McDonald v. Daly

Filing 18

ORDER DENYING PETITION; Certificate of Appealability Denied. Signed by Judge William Alsup on 9/19/16. (Attachments: # 1 Certificate/Proof of Service)(dl, COURT STAFF) (Filed on 9/19/2016)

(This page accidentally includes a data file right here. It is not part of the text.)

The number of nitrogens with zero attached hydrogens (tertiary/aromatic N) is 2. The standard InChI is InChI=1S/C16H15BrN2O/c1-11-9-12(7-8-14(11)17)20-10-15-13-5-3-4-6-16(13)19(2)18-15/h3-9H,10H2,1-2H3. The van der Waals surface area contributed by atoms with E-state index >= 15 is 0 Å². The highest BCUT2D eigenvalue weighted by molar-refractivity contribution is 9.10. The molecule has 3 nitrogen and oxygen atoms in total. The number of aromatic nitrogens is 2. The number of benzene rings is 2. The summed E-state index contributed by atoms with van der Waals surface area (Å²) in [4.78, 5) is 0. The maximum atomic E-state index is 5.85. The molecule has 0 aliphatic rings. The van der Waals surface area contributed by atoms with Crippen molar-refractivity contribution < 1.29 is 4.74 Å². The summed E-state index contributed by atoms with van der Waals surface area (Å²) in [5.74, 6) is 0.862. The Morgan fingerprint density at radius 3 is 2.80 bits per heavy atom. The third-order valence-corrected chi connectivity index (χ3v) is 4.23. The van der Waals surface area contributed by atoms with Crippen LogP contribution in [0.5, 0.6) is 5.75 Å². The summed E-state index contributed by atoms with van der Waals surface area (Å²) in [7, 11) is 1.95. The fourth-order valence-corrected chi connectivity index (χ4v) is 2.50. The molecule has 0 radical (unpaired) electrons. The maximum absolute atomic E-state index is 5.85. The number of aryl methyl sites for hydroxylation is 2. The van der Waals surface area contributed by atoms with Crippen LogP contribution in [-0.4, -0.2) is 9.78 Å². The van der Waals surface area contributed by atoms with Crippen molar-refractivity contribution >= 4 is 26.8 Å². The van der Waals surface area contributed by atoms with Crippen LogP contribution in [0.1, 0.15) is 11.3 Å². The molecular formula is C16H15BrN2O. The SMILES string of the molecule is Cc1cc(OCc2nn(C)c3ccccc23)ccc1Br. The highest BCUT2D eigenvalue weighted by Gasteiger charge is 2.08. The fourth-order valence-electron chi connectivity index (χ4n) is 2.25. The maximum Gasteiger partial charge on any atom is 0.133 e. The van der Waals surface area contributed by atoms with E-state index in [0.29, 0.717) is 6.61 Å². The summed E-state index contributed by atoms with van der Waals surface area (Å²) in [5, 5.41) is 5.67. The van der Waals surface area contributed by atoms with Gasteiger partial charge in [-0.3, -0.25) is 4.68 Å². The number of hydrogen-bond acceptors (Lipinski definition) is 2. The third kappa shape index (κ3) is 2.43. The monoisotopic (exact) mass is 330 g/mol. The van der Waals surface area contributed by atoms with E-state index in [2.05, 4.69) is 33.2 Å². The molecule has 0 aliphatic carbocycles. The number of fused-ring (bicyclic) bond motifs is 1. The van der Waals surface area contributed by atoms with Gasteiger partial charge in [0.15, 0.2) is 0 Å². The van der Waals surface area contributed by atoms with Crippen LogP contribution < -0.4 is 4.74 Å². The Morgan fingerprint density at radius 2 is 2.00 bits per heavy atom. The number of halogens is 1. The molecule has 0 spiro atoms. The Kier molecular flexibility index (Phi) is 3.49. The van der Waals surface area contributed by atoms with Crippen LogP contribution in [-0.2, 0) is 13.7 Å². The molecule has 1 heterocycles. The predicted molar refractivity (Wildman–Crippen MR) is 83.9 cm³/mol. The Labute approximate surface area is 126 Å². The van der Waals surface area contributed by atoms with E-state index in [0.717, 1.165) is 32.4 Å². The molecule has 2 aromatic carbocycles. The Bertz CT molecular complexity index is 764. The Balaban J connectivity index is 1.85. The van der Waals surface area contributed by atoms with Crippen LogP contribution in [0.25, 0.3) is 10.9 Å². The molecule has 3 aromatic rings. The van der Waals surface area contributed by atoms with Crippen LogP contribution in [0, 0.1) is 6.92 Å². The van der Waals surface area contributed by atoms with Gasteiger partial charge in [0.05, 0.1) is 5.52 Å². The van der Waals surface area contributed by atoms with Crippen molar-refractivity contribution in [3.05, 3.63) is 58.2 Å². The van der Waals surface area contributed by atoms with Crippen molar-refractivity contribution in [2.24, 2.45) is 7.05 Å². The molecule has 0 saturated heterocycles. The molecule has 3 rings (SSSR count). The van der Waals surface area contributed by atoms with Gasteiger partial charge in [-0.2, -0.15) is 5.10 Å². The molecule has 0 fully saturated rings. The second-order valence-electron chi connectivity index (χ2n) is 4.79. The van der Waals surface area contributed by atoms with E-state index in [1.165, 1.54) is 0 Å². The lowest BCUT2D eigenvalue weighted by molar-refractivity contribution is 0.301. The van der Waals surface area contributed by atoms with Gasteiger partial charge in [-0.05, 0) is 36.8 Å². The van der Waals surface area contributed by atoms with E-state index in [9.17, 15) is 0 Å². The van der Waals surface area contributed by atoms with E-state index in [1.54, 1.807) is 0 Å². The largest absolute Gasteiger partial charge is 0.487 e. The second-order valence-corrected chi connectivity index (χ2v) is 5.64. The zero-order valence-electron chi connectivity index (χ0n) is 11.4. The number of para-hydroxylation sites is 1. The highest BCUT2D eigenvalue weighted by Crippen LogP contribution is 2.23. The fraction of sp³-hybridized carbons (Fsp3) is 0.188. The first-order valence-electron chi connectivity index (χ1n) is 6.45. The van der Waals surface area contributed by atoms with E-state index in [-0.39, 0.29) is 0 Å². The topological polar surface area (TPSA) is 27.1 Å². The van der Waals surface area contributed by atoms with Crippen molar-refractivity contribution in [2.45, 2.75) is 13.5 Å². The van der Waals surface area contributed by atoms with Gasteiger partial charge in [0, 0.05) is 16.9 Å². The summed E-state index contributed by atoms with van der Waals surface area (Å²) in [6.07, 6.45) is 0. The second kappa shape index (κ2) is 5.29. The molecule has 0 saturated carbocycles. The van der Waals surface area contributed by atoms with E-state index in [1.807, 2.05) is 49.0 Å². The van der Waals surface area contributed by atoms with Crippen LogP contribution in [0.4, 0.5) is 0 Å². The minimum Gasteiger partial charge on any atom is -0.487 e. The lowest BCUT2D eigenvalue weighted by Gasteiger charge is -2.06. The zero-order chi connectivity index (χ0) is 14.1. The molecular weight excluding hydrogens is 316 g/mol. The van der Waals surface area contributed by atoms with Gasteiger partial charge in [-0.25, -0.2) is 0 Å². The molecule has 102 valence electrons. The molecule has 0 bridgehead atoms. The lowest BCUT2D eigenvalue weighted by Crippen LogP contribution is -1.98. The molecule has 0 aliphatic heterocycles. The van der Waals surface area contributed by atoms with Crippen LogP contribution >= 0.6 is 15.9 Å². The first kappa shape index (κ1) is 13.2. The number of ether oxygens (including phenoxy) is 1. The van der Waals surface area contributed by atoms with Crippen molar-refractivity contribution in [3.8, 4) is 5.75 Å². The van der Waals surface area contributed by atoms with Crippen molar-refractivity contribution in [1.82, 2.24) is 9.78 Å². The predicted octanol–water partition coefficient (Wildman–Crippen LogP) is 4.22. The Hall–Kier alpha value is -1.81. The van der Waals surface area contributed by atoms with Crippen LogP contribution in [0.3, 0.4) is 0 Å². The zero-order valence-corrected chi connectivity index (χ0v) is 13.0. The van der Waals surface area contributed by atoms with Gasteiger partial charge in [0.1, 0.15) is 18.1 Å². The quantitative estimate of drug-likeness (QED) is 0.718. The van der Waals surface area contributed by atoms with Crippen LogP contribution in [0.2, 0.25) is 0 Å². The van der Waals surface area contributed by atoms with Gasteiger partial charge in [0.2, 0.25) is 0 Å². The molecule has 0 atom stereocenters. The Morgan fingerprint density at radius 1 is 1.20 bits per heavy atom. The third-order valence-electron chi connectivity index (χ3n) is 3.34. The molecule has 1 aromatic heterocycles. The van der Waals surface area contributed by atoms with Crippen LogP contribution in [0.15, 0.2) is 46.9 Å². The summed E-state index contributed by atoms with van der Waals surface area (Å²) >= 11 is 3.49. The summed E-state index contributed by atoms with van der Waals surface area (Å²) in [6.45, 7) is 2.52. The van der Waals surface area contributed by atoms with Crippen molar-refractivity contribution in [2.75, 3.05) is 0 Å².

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1 2 3 4 5 IN THE UNITED STATES DISTRICT COURT 6 7 FOR THE NORTHERN DISTRICT OF CALIFORNIA 8 9 DAVID MCDONALD, Petitioner, 11 For the Northern District of California United States District Court 10 12 No. C 15-3654 WHA (PR) ORDER DENYING PETITION AND DENYING CERTIFICATE OF APPEALABILITY v. MICHAEL DALY, 13 Respondent. / 14 15 INTRODUCTION 16 Petitioner, a California probationer, filed this pro se petition for a writ of habeas corpus 17 pursuant to 28 U.S.C. 2254. He claims that his conviction for offering to sell a substance in lieu 18 of a controlled substance violates his right to due process because it is not supported by 19 sufficient evidence for a reasonable jury to find him guilty beyond a reasonable doubt. 20 Respondent was ordered to answer, and he has done so. Petitioner filed a supplement to his 21 petition and a traverse. All of these papers have been considered, and for the reasons discussed 22 below, the petition is DENIED. 23 24 25 STATEMENT I. PROCEDURAL BACKGROUND In 2012, petitioner was convicted after a bench trial in Marin County Superior Court of 26 offering to sell a substance in lieu of a controlled substance (Cal. Health & Saf. Code 11382), 27 and he was sentenced to three years of supervised probation. He was acquitted on charges of 28 possession of a precursor chemical, phenylpropanolamine, for sale to persons intending to manufacture methamphetamine. His appeals to the California Court of Appeals and the 1 California Supreme Court, in which he raised the same claim raised here, were denied. 2 Thereafter, petitioner filed the instant petition. 3 II. FACTUAL BACKGROUND 4 In February 2011, police officers received a report from an anonymous informant that 5 petitioner was selling ephedrine, a chemical used to make methamphetamine, out of his store 6 “Pleasure Principle” in Mill Valley California. Anthony Souza, an undercover agent, went to 7 the store on February 28 and March 7, 2011, and bought ephedrine and phenylpropanolamine 8 from petitioner. On the latter occasion, Souza asked if petitioner sold “the other stuff,” by 9 which he meant methamphetamine. Petitioner said that he did, and when Souza asked for a sample, petitioner gave him a small pinch of off-white powder from a gallon-size plastic bag. 11 For the Northern District of California United States District Court 10 The sample was tested later and found to contain no methamphetamine or other controlled 12 substances. 13 On March 21, 2011, Souza returned to petitioner’s store and they discussed his purchase 14 of a pound of the powdery substance he had sampled for $16,000, along with eight pounds of 15 ephedrine for another $12,000. The next day Souza called petitioner and arranged to make the 16 purchase the following day. On March 23, 2011, Souza returned to petitioner’s store. 17 Petitioner put bags of substances on the counter. One of these bags contained an off-white 18 powdery substance, whereas the substance in the rest of the bags was chunky or brick-like. 19 Souza asked if the bag with the powder in it was “the crank,” or “the special one,” and 20 petitioner answered, “that’s logical.” Souza said that it looked like the same bag from which he 21 had received the sample, and petitioner answered that it was. Souza cautioned petitioner that 22 there was hole in the bag and it should be double-bagged. At trial, this bag was labeled item 7. 23 Souza then stated that he was satisfied, told petitioner that he was going to get the money which 24 was in his car, and left the store. 25 Souza indicated that there was poor lighting in the store, which made it difficult to 26 distinguish the various bags containing the ephedrine and the bag purportedly containing 27 methamphetamine. He testified that when he left the shop, neither he nor petitioner were 28 certain whether the methamphetamine was in the store. Souza’s best guess was that item 7 was 2 1 the bag that petitioner purported had methamphetamine. 2 After Souza left the store, police officers entered the with a search warrant. They found 3 item 7 behind the counter. Souza returned to the store and told the investigator that the 4 powdery substance in item 7 matched the sample he had received from petitioner. The 5 substance was later tested and found to contain no controlled substances. The police also seized 6 additional bags of substances from around the store, five of which were tested and found to 7 contain phenylpropanolamine and lidocaine. Petitioner was arrested. 8 9 I. STANDARD OF REVIEW Pursuant to the Antiterrorism and Effective Death Penalty Act of 1996 ("AEDPA"), a 11 For the Northern District of California United States District Court 10 ANALYSIS federal court may entertain a petition for writ of habeas corpus "in behalf of a person in custody 12 pursuant to the judgment of a State court only on the ground that he is in custody in violation of 13 the Constitution or laws or treaties of the United States." 28 U.S.C.§ 2254(a). The petition may 14 not be granted with respect to any claim adjudicated on the merits in state court unless the state 15 court's adjudication of the claim: "(1) resulted in a decision that was contrary to, or involved an 16 unreasonable application of, clearly established Federal law, as determined by the Supreme 17 Court of the United States; or (2) resulted in a decision that was based on an unreasonable 18 determination of the facts in light of the evidence presented in the State court proceeding." 28 19 U.S.C. § 2254(d). 20 "Under the 'contrary to' clause, a federal habeas court may grant the writ if the state 21 court arrives at a conclusion opposite to that reached by [the United States Supreme] Court on a 22 question of law or if the state court decides a case differently than [the] Court has on a set of 23 materially indistinguishable facts." Williams (Terry) v. Taylor, 529 U.S. 362, 412-13 (2000). 24 "Under the 'unreasonable application' clause, a federal habeas court may grant the writ if the 25 state court identifies the correct governing legal principle from [the] Court's decisions but 26 unreasonably applies that principle to the facts of the prisoner's case." Id. at 413. "[A] federal 27 habeas court may not issue the writ simply because that court concludes in its independent 28 judgment that the relevant state-court decision applied clearly established federal law 3 1 erroneously or incorrectly. Rather, that application must also be unreasonable." Williams, 529 2 U.S. at 411. A federal habeas court making the "unreasonable application" inquiry should ask 3 whether the state court's application of clearly established federal law was "objectively 4 unreasonable." Id. at 409. 5 II. 6 INSUFFICIENT EVIDENCE Petitioner claims that there is insufficient evidence to support his conviction for offering California Health and Safety Code. A state prisoner states a constitutional claim if he alleges 9 that the evidence in support of his state conviction cannot be fairly characterized as sufficient to 10 have led a rational trier of fact to find guilt beyond a reasonable doubt. Jackson v. Virginia, 443 11 For the Northern District of California to sell a substance in lieu of a controlled substance in violation of Section 11382 of the 8 United States District Court 7 U.S. 307, 321-24 (1979). A federal court reviewing collaterally a state court conviction does 12 not determine whether it is satisfied that the evidence established guilt beyond a reasonable 13 doubt. Payne v. Borg, 982 F.2d 335, 338 (9th Cir. 1992). The federal court "determines only 14 whether, 'after viewing the evidence in the light most favorable to the prosecution, any rational 15 trier of fact could have found the essential elements of the crime beyond a reasonable doubt.'" 16 Ibid. (quoting Jackson, 443 U.S. at 319). Only if no rational trier of fact could have found proof 17 of guilt beyond a reasonable doubt, may the writ be granted. Jackson, 443 U.S. at 324. After 18 AEDPA, a federal habeas court applies the standards of Jackson with an additional layer of 19 deference. Juan H. v. Allen, 408 F.3d 1262, 1274 (9th Cir. 2005). Generally, a federal habeas 20 court must ask whether the operative state court decision reflected an unreasonable application 21 of Jackson to the facts of the case. Id. at 1275 (quoting 28 U.S.C. 2254(d)). 22 Section 11382 provides: 23 27 Every person who agrees, consents, or in any manner offers to unlawfully sell, furnish, transport, administer, or give any controlled substance which is [] specified in [Section 11055(d) – including methamphetamine], to any person [] and then sells, delivers, furnishes, transports, administers, or gives, or offers, or arranges, or negotiates to have sold, delivered, transported, furnished, administered, or given to any person any other liquid, substance, or material in lieu of that controlled substance shall be punished by imprisonment in the county jail for not more than one year, or pursuant to [Section 1170 of the California Penal Code]. 28 As explained by the California Court of Appeal — and not disputed here — Section 24 25 26 4 1 11382 is a general intent crime and does not require a specific intent to substitute an illegal drug 2 with some innocuous material. People v. McDonald, No. A136903, slip op. at 7 (Cal. Ct. App. 3 May 30, 2014) (attached to Resp. Exh. D) (citing People v. Haines, 53 Cal. App. 3d 496, 498 4 (1975); People v. Northern, 256 Cal.App.2d 28, 35 (1967)). “‘The section is violated if there is 5 an offer of a narcotic and subsequent delivery of a nonnarcotic substance.’” Ibid. (quoting 6 Northern, 256 Cal.App.2d at 35). In this context, moreover, “delivery” of an item can occur 7 without transfer of possession. Ibid. (citing People v. Ernst, 48 Cal.App.3d 785, 788-92 (1975) 8 (“delivery” occurred where parties negotiated sale, agreed on price, and undercover officer 9 accepted sample of substance)). The California Court of Appeal reasonably concluded that a reasonable trier of fact 11 For the Northern District of California United States District Court 10 could have found beyond a reasonable doubt that petitioner offered to sell a controlled 12 substance and then delivered a non-controlled substance, within the meaning of Section 11382. 13 Petitioner does not dispute that he offered to sell Souza methamphetamine. There was also 14 substantial evidence that petitioner gave Souza a sample of what was purported to be 15 methamphetamine, that they agreed Souza would buy methamphetamine from petitioner, that 16 they agreed the price would be $16,000 for one pound, and that they agreed Souza would go to 17 his car and return with the money in exchange for the methamphetamine. Under California law, 18 this sufficient to constitute “delivery” under Section 11382 because they negotiated a sale, 19 agreed on a price, exchanged a sample, and agreed Souza would leave and come back with the 20 money to complete the sale. See Ernst, 48 Cal.App.3d at 788-92. 21 Petitioner argues that there was not sufficient evidence of a delivery because no specific 22 bag was clearly the bag that purportedly contained methamphetamine. That does not matter 23 because as long as there was an offer to sell methamphetamine (which petitioner concedes) and 24 “delivery” of any bag not containing a controlled substance (of which there was sufficient 25 evidence), then Section 11832 was violated under California law. In addition, there was in fact 26 sufficient evidence that item 7 — i.e. the bag containing the off-white, powdery substance, had 27 a hole in it, and was later double-bagged — was the bag that petitioner represented contained 28 the methamphetamine. Specifically, petitioner confirmed that the substance inside that bag was 5 1 “crank” and the “special one,” and he also confirmed that it was the bag from which he had 2 previously given the sample of what he represented to be methamphetamine. There was 3 sufficient evidence that petitioner “delivered” item 7 under California law, as explained above, 4 and there is no dispute that the substance inside did not contain a controlled substance. 5 Petitioner also argues that neither he nor Souza were certain as to which bag purportedly 6 had methamphetamine, and there was a possibility that petitioner intended to tender a bag 7 different than item 7. The possibility that petitioner intended to sell a bag other than item 7 8 does not preclude the trier of fact from reasonably concluding otherwise, which is the 9 dispositive question on federal habeas review under Jackson. Moreover, their certainty and intentions about which bag purportedly had the methamphetamine is not relevant because the 11 For the Northern District of California United States District Court 10 crime is a general intent crime that does not require a showing that petitioner specifically 12 intended to replace methamphetamine with a non-controlled substance. There was sufficient 13 evidence that petitioner offered methamphetamine and “delivered” a non-controlled substance, 14 which is all that is required under California law for a violation of Section 11832. 15 16 Accordingly, the state court’s denial of petitioner’s claim was neither contrary to nor an unreasonable application of federal law. 17 CONCLUSION 18 For the foregoing reasons, the petition is DENIED. 19 A certificate of appealability will not issue because reasonable jurists would not “find 20 the district court’s assessment of the constitutional claims debatable or wrong.” Slack v. 21 McDaniel, 529 U.S. 473, 484 (2000). Petitioner may seek a certificate of appealability from the 22 United States Court of Appeals. 23 The clerk shall enter judgment in favor of respondent, and close the file. 24 IT IS SO ORDERED. 25 26 27 Dated: September 19 , 2016. WILLIAM ALSUP UNITED STATES DISTRICT JUDGE 28 6